The Lost Charms and Incantations That Molded Celtic Reality
Since men and woman have been capable of making vocal sounds, incantations have been floated on airwaves by enchanters, who whispering charms, spells in rituals, hymns and prayers, invoked curses, raised protection deities and summoned demons. This article looks at the ancient records of the northern nations of Scotland and England and features a selection of the most famous incantations from these magical Celtic Kingdoms where the spoken word and oral traditions were akin to community glue.
In Norse mythology, using a magical incantation, ”Wodan Heals Balder's Horse" (1905) by Emil Doepler. Public Domain
The 1997 Encyclopedia of Fantasy tells us that the term “incantation” appeared in English around 1300 AD and derives from the Latin word "incantare" meaning "to chant (a magical spell) upon," from in- "into, upon" and cantare "to sing”. The English term was "galdr" (“spell”) which evolved into the terms "enchanter" and "enchantress", for those who used incantations to enchant.
In folklore, fairy tales, medieval literature and modern fantasy-fiction, and in most systems of magic, occultism, shamanism, and witchcraft, an incantation is specifically when a spell is “cast” or “bound” to a specific person, object or location, and generally alters its qualities. Enchantments, on the other hand, also describe spells that deceive people, either by affecting their thoughts or with illusions, for example, enchantresses are frequently depicted in myths seducing farm boys and knights with magic words and songs convincing people that they had undergone some kind of magical transformation.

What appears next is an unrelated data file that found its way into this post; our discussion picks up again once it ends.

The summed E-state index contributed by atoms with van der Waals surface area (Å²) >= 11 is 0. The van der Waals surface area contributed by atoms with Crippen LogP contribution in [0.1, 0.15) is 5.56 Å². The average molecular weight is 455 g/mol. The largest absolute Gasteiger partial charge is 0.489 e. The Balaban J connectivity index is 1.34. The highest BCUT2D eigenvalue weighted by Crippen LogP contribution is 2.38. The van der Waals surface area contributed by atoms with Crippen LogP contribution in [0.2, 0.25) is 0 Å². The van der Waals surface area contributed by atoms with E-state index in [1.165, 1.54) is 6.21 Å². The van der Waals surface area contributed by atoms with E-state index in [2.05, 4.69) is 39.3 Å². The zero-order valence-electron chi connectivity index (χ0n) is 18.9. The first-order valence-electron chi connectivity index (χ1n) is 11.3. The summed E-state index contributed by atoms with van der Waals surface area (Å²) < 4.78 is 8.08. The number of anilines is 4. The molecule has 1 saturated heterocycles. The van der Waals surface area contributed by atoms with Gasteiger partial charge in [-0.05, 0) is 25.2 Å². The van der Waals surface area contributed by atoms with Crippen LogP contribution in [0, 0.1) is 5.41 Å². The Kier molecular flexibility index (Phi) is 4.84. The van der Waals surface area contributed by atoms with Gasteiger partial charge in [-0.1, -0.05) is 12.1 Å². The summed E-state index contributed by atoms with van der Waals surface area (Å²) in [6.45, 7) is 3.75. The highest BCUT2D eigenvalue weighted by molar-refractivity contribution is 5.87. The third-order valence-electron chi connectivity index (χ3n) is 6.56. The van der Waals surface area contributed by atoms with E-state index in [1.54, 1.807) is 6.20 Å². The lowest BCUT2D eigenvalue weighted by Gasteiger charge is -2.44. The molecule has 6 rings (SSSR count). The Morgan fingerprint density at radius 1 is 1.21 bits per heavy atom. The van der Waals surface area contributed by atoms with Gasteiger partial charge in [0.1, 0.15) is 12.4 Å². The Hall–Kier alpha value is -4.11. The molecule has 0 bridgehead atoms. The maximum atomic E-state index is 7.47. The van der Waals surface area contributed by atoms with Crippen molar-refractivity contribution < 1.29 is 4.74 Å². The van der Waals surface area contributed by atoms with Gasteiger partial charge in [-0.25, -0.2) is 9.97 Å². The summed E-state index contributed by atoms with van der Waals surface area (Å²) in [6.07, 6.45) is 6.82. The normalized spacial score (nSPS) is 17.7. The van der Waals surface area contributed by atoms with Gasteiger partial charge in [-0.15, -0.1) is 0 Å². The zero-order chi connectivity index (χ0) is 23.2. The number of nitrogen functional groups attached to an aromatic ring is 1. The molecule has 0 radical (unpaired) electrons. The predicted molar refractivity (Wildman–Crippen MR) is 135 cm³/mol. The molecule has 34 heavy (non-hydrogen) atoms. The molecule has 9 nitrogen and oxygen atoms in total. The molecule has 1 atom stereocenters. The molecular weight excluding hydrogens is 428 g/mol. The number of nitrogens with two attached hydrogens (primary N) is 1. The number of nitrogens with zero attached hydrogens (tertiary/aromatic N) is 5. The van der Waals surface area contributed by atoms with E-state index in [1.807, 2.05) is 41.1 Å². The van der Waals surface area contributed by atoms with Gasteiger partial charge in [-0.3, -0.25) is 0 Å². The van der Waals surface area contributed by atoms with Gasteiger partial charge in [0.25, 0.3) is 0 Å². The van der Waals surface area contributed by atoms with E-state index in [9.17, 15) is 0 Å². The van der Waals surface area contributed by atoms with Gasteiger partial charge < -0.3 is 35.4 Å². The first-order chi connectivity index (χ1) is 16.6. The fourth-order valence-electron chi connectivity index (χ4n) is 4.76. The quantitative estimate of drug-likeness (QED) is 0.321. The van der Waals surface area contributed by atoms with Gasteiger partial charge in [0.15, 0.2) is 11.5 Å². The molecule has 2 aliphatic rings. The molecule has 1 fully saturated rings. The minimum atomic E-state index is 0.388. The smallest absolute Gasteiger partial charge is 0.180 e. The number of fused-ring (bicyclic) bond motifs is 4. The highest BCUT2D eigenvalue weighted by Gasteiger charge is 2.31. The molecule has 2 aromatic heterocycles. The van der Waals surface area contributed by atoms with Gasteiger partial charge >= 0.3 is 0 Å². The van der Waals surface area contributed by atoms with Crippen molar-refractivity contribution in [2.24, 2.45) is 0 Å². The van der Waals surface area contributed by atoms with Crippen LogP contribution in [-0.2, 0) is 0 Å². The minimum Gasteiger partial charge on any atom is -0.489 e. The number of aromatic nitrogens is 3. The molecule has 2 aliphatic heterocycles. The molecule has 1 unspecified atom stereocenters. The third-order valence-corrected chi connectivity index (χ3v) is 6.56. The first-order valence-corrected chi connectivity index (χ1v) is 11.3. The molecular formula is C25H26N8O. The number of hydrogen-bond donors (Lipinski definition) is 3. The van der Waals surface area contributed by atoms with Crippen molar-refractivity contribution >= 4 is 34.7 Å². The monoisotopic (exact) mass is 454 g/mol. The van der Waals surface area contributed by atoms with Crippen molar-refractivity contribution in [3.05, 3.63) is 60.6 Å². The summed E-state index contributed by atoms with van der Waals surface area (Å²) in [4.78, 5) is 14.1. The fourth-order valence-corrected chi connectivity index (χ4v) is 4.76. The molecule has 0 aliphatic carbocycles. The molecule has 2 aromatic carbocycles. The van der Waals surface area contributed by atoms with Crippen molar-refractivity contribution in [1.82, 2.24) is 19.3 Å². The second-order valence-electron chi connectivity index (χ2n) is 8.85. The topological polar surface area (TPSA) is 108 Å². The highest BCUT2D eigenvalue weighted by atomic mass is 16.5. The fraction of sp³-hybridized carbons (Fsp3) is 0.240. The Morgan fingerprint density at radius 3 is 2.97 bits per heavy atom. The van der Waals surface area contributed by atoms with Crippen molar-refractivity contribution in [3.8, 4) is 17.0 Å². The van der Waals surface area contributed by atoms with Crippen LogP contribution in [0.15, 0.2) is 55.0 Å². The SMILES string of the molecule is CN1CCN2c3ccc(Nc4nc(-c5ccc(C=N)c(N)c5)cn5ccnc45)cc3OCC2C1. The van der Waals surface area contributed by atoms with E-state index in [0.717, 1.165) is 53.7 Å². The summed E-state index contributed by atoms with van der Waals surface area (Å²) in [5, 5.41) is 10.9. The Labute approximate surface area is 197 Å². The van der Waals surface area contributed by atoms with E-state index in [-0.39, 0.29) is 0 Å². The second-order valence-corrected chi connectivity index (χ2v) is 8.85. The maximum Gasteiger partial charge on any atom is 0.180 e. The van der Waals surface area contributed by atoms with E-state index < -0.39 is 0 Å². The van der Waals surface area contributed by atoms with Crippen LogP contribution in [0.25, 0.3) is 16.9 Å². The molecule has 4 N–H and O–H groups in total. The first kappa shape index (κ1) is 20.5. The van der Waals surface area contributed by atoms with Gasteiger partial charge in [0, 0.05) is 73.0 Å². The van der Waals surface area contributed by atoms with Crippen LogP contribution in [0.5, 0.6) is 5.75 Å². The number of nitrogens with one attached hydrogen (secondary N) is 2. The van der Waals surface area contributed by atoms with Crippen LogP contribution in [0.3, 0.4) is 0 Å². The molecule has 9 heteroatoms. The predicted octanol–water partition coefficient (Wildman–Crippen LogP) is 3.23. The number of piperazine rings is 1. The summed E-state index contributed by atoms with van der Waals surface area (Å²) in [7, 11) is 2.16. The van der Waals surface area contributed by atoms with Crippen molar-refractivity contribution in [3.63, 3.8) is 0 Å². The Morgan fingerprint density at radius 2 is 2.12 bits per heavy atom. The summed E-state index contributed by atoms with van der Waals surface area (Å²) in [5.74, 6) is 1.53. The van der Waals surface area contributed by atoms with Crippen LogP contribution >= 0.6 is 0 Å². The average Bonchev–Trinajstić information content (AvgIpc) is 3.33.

In ancient Egyptian culture, a number of references to magic spells exist, in particular the embalming and interring process of dead bodies involved the use of many documented spells, as listed in The Book of the Dead. In northern Europe surviving examples of charms include the famous “Merseburg Incantations,” two medieval magic spells written in Old High German which were discovered in 1841 by Georg Waitz who found them in a 10th century manuscript. More well-known are the "Nine Herbs Charms," which we will explore now.
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10th century German manuscript with the Merseburg Incantations. Public Domain
Incantations in Action
Only last week I published an article on Ancient Origins about alchemical spagyrically enhanced medicines, which were regarded as being ”spiritually enhanced medicines.” In pre-alchemic England, however, we learn in The Broadview Anthology of British Literature: The Medieval Period, of a specific set of charms known as “Anglo-Saxon metrical charms.” These magically written instructions for “resolving situations and most often diseases” usually required the brewing of a potion, writing magic words or symbols on an object and repeating a certain set of words or incantations.
These nine "metrical charms” are a great resource of information about medieval medical theory and practice, religious and superstitious beliefs and how people understood sickness and health. The Nine Herbs Charm mentions both the Germanic god Woden and Jesus Christ, the central figure of Christianity. Twelve “metrical charms" survived in the 10th to 11th century Old English collection of medical texts known as Lacnunga, they are:
Also known as "For Unfruitful Land," this charm was designed to "heal" lands that have yielded poorly.
Against a Dwarf
Scholars agree as to the specific, or intended, aim of this charm but many believe that the dwarf in this instance might represent a disease involving a fever.